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I Get Sick When I Eat Chocolate. Is There Such a Thing as a Chocolate Allergy?


Updated May 16, 2014

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Question: I Get Sick When I Eat Chocolate. Is There Such a Thing as a Chocolate Allergy?

Allergies to cacao (the bean that is the main ingredient in chocolate) are possible but so rare as to be virtually nonexistent in recent medical literature. Therefore, if you've experienced food allergy symptoms after eating chocolate, you can safely assume that another ingredient in the chocolate is causing your symptoms unless testing shows otherwise. (If you do experience allergy symptoms, call your doctor as soon as possible to discuss testing. Symptoms of anaphylaxis represent an emergency; take epinephrine immediately, if available, and call for an ambulance.)


One reason so many people experience allergy and food intolerance symptoms after eating chocolate is that chocolates often contain foods that are problematic for people. Here are some allergens, additives, and drug interactions to be aware of with chocolate (note: always double-check where brand names are listed, as some may change manufacturing practices without warning):

  • Milk. Dairy allergies are very common, especially in children, and almost all chocolate contains at least some milk. If you're lactose intolerant and can tolerate small amounts of dairy products, try bittersweet, semisweet, or dark chocolate: It's required by law to contain a higher percentage of chocolate liquor and, therefore, has less milk and sugar. Dairy-free chocolates are on the market from brands like Tropical Source, Amanda's Own, and Chocolate Decadence.
  • Peanuts and Tree Nuts. Obviously, some chocolates are filled with peanut butter or with whole nuts. But even chocolates that don't include peanuts or tree nuts as ingredients can be problematic for people with peanut allergies or tree nut allergies because manufacturers that make chocolate assortments containing nuts often make all of their chocolates on the same manufacturing line. FALCPA regulations do not require manufacturers to mention this on food labels, so always call manufacturers before eating high-risk foods like chocolates. You can also buy chocolate from nut-free manufacturers like Vermont Nut-Free, Nothin' Nutty, or The Chocolate Truffle, or look for label indications like "manufactured in a dedicated nut-free facility."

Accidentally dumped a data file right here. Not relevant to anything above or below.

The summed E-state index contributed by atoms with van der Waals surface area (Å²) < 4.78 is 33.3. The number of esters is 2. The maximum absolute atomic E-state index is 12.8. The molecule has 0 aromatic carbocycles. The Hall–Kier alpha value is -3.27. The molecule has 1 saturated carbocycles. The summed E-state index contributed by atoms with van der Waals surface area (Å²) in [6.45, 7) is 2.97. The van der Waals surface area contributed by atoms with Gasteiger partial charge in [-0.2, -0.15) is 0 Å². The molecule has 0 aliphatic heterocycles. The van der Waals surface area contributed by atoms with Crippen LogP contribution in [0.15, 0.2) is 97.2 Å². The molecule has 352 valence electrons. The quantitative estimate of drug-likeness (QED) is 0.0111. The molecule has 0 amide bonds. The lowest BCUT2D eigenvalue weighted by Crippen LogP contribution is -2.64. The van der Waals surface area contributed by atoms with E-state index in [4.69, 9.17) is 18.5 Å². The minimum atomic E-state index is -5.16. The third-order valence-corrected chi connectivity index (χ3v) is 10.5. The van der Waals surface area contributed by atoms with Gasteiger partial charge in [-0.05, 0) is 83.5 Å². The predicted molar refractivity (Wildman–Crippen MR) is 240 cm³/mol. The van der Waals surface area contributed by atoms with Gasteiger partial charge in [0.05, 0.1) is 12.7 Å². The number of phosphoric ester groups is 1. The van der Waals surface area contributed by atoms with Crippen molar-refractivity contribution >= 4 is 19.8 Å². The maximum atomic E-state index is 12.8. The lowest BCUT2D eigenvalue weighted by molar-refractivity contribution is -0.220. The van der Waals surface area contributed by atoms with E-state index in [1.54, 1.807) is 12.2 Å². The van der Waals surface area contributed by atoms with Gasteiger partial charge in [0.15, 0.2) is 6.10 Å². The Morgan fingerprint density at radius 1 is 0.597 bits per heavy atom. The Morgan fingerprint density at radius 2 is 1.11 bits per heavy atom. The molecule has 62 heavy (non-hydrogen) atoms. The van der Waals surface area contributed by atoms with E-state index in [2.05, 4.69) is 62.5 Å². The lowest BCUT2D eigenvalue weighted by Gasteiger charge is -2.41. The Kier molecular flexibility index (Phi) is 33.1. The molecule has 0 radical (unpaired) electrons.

• Wheat and Gluten. The same issues that apply to peanuts and tree nuts also affect people with wheat allergies and celiac disease. Filled chocolates often use flour or wheat starch as a binder, and crisped rice can be problematic for celiacs because it often includes barley malt. Gluten-free chocolatiers include Endangered Species Chocolate and Equal Exchange.
  • Soy. Technically, chocolate is an emulsion (a mixture of two liquids that would otherwise separate), and just like mayonnaise and shelf-stable salad dressings, it usually includes an emulsifier to keep it solid at room temperature. Among the most common is soy lecithin, which is problematic for many people with soy allergies. This should be listed clearly on food labels.
  • Corn. Corn is incredibly difficult to avoid in the industrial food supply, and chocolate is no exception. In addition to high fructose corn syrup in some chocolate brands, some manufacturers may use corn on production lines. Be especially alert for the presence of corn in white chocolate.
  • Berries. Berries are among the more common allergenic fruits. Be careful of assortments; no matter how carefully you read the legend indicating which type of chocolate is located where in the box, it's too easy for pieces to get mixed up.
  • Caffeine. Contrary to popular belief, chocolate is extremely low in caffeine: one ounce of milk chocolate contains only six milligrams of caffeine. In comparison, one 12-ounce can of Coca-Cola has 34 milligrams, and a 2-ounce double espresso can range from 45 to 100 milligrams. However, if you are highly sensitive to caffeine, chocolate may exacerbate your symptoms, and you may find that you're better off avoiding it. Dark chocolate has far more caffeine than milk chocolate.
  • Drug Interactions. Rarely, chocolate may cause symptoms that resemble allergy symptoms (like itchiness, or pruritus) in people taking the common psychiatric medication Prozac (flouxetine). It's possible that the sensitivity to the biological chemical serotonin that seems to cause this uncommon reaction could occur in the presence of other selective serotonin reuptake inhibitors, or SSRI drugs. Be sure your allergist is aware of any medications you're taking before you undergo allergy testing; this could be especially useful information if your tests are negative.


Cederberg, Jonas, et al. "Itch and Skin Rash from Chocolate During Fluoxetine and Sertraline Treatment: Case Report." BMC Psychiatry. 2004. 4:36.

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  3. Food Allergies
  4. Common Food Allergies
  5. Other Food Allergies
  6. Chocolate Allergy - Does It Exist?

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